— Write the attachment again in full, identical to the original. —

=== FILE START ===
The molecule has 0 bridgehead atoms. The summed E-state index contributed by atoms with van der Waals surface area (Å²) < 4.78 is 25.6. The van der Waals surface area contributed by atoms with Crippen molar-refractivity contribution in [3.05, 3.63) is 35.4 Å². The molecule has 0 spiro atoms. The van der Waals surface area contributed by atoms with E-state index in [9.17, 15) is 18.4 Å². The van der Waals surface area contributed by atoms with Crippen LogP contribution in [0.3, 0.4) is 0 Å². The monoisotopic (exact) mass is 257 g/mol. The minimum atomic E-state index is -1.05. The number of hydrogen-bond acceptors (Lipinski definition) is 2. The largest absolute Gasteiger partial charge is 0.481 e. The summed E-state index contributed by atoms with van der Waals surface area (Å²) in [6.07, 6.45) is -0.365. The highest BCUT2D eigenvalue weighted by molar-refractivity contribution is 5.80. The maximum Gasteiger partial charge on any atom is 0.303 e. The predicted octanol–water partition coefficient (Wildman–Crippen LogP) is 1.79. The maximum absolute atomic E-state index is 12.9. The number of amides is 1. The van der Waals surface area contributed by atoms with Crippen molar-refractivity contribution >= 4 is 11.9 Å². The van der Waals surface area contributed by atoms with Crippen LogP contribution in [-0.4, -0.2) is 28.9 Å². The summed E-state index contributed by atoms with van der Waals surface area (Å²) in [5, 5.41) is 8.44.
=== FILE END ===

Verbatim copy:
The molecule has 0 bridgehead atoms. The summed E-state index contributed by atoms with van der Waals surface area (Å²) < 4.78 is 25.6. The van der Waals surface area contributed by atoms with Crippen molar-refractivity contribution in [3.05, 3.63) is 35.4 Å². The molecule has 0 spiro atoms. The van der Waals surface area contributed by atoms with E-state index in [9.17, 15) is 18.4 Å². The van der Waals surface area contributed by atoms with Crippen LogP contribution in [0.3, 0.4) is 0 Å². The monoisotopic (exact) mass is 257 g/mol. The minimum atomic E-state index is -1.05. The number of hydrogen-bond acceptors (Lipinski definition) is 2. The largest absolute Gasteiger partial charge is 0.481 e. The summed E-state index contributed by atoms with van der Waals surface area (Å²) in [6.07, 6.45) is -0.365. The highest BCUT2D eigenvalue weighted by molar-refractivity contribution is 5.80. The maximum Gasteiger partial charge on any atom is 0.303 e. The predicted octanol–water partition coefficient (Wildman–Crippen LogP) is 1.79. The maximum absolute atomic E-state index is 12.9. The number of amides is 1. The van der Waals surface area contributed by atoms with Crippen molar-refractivity contribution >= 4 is 11.9 Å². The van der Waals surface area contributed by atoms with Crippen LogP contribution in [-0.4, -0.2) is 28.9 Å². The summed E-state index contributed by atoms with van der Waals surface area (Å²) in [5, 5.41) is 8.44.